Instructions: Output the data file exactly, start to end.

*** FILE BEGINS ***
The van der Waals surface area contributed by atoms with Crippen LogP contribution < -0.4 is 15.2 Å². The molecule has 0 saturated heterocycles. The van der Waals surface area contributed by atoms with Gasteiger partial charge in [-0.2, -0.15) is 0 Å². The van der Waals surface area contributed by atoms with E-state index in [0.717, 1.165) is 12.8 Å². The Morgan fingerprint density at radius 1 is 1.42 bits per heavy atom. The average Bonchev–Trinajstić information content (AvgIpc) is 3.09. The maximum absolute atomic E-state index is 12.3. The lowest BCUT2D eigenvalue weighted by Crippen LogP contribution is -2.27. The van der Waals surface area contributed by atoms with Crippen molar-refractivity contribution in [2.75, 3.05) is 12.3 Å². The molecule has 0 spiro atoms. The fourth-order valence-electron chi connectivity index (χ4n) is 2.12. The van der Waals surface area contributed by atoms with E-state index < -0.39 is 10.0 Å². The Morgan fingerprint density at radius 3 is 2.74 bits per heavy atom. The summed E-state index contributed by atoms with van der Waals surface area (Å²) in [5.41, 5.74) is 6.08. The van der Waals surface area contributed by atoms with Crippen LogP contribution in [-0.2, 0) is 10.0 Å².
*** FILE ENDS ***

The van der Waals surface area contributed by atoms with Crippen LogP contribution < -0.4 is 15.2 Å². The molecule has 0 saturated heterocycles. The van der Waals surface area contributed by atoms with Gasteiger partial charge in [-0.2, -0.15) is 0 Å². The van der Waals surface area contributed by atoms with E-state index in [0.717, 1.165) is 12.8 Å². The Morgan fingerprint density at radius 1 is 1.42 bits per heavy atom. The average Bonchev–Trinajstić information content (AvgIpc) is 3.09. The maximum absolute atomic E-state index is 12.3. The lowest BCUT2D eigenvalue weighted by Crippen LogP contribution is -2.27. The van der Waals surface area contributed by atoms with Crippen molar-refractivity contribution in [2.75, 3.05) is 12.3 Å². The molecule has 0 spiro atoms. The fourth-order valence-electron chi connectivity index (χ4n) is 2.12. The van der Waals surface area contributed by atoms with E-state index < -0.39 is 10.0 Å². The Morgan fingerprint density at radius 3 is 2.74 bits per heavy atom. The summed E-state index contributed by atoms with van der Waals surface area (Å²) in [5.41, 5.74) is 6.08. The van der Waals surface area contributed by atoms with Crippen LogP contribution in [-0.2, 0) is 10.0 Å².